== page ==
Grow your own pea shoots

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Having been introduced to this idea by two different people in the same week earlier this month, I thought I’d give it a go. Not much to say really, other than it’s easy to do and the pea shoots taste great. A no-brainer for winter flavour and nutrition. These few pictures tell the story:

Pea shoots close up

Nature by Numbers

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I just came across this video and felt compelled to share it. Three and three quarter minutes of amazing animation showing how numbers create all the beautiful things we see around us. Enjoy!

Did you feel vulnerable?

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Britain snowed in...

The recent snow affected most of us in one way or another. Interestingly, I was running a Permaculture Diploma tutor training event on the outskirts of London when much of it fell. I thought the possibility of being snowed in inside the M25 rather ironic, given how much I avoid going there. Mind you, who better to be stranded with than a lovely bunch of permaculture designers? As it happened we all managed to get home that day, though for some of us it was a long journey.

Such episodes highlight once more the vulnerability of our current system’s dependency upon moving so much food around on a ‘just in time’ basis. It’s encouraging then, that an exciting new project showing one way to improve food security in cities just celebrated its first birthday.

‘Food from the Sky’ is a pioneering food growing and educational project in Crouch End, North London. Food is grown organically on the rooftop of Budgens supermarket there & sold in the store just 8 metres below. Now that’s local food ~ grown within walking distance!

Of course, unused roof space is one thing that urban areas have an abundance of. And as well as providing valuable growing space, up above the worst of the pollution, roof gardens also provide vital food & habitats for wildlife too. Additionally, such projects provide a focus for people to meet up, as community gardens like Tatnam Organic Patch in Poole have been proving for a long time now.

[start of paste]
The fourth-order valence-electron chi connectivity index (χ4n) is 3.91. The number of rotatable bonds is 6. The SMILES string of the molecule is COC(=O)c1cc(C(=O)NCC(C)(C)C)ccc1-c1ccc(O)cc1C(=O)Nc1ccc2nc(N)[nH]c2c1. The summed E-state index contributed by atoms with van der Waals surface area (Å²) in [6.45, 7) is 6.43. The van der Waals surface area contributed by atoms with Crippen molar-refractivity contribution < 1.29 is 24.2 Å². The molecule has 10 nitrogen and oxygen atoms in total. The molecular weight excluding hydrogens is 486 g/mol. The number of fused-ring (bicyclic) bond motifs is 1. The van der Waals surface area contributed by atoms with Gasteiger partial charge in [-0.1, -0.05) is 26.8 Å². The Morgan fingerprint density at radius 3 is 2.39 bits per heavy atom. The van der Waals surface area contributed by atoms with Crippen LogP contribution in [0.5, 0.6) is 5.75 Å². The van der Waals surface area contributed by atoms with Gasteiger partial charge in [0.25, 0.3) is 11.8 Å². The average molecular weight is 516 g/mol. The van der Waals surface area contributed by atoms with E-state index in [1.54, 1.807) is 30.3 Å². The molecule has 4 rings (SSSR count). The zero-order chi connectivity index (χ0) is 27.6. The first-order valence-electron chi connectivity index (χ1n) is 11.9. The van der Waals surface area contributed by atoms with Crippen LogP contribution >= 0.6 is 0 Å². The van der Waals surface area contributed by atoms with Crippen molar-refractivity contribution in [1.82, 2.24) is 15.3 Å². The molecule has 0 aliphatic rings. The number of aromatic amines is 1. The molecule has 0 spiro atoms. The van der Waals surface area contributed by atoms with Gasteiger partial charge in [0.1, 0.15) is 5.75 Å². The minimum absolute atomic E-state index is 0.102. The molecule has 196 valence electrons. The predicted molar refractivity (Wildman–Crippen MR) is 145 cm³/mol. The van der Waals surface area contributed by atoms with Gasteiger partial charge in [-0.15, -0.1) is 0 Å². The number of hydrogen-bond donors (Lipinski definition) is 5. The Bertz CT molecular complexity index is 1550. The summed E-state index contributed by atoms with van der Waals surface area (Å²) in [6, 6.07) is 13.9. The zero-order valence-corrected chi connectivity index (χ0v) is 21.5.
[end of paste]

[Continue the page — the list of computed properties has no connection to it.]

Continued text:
Leadership lessons from dancing guy

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This short but interesting video is at first just funny, but then makes an important point about how quickly movements can gather pace. Important when we are feeling like we are still that lone voice in the wilderness! I’ve been reading about systems theory this week (how systems behave, sometimes in unexpected ways) and this is a fine example of a reinforcing feedback loop. The more that joins the movement, quicker the change occurs. Stay with it, you’ll be amazed at how quickly it all happens at the end. Just substitute the dancing for ‘global environmental sanity’…

We are surrounded by genius…

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Janine Benyus introduces the science of Biomimicry; using nature as our inspiration for creating new technologies. This gives me so much hope for our collective future and fits so beautifully into the permaculture vision.

Spend the next 18 minutes regaining some hope…